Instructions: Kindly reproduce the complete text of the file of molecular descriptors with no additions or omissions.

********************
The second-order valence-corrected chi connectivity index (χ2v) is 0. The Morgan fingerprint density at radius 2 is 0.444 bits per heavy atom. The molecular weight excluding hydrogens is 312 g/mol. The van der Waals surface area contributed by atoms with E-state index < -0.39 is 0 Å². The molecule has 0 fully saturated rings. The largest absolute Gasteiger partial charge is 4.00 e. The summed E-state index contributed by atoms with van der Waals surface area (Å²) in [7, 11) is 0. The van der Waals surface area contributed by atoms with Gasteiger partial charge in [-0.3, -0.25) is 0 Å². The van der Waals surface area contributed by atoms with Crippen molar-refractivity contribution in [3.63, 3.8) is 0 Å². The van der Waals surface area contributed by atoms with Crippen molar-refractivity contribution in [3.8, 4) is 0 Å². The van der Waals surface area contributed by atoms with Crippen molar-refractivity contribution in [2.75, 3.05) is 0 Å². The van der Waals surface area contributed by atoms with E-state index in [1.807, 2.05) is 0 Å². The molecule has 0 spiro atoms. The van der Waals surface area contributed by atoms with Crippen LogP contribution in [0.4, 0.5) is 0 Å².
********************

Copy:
The second-order valence-corrected chi connectivity index (χ2v) is 0. The Morgan fingerprint density at radius 2 is 0.444 bits per heavy atom. The molecular weight excluding hydrogens is 312 g/mol. The van der Waals surface area contributed by atoms with E-state index < -0.39 is 0 Å². The molecule has 0 fully saturated rings. The largest absolute Gasteiger partial charge is 4.00 e. The summed E-state index contributed by atoms with van der Waals surface area (Å²) in [7, 11) is 0. The van der Waals surface area contributed by atoms with Gasteiger partial charge in [-0.3, -0.25) is 0 Å². The van der Waals surface area contributed by atoms with Crippen molar-refractivity contribution in [3.63, 3.8) is 0 Å². The van der Waals surface area contributed by atoms with Crippen molar-refractivity contribution in [3.8, 4) is 0 Å². The van der Waals surface area contributed by atoms with Crippen molar-refractivity contribution in [2.75, 3.05) is 0 Å². The van der Waals surface area contributed by atoms with E-state index in [1.807, 2.05) is 0 Å². The molecule has 0 spiro atoms. The van der Waals surface area contributed by atoms with Crippen LogP contribution in [0.4, 0.5) is 0 Å².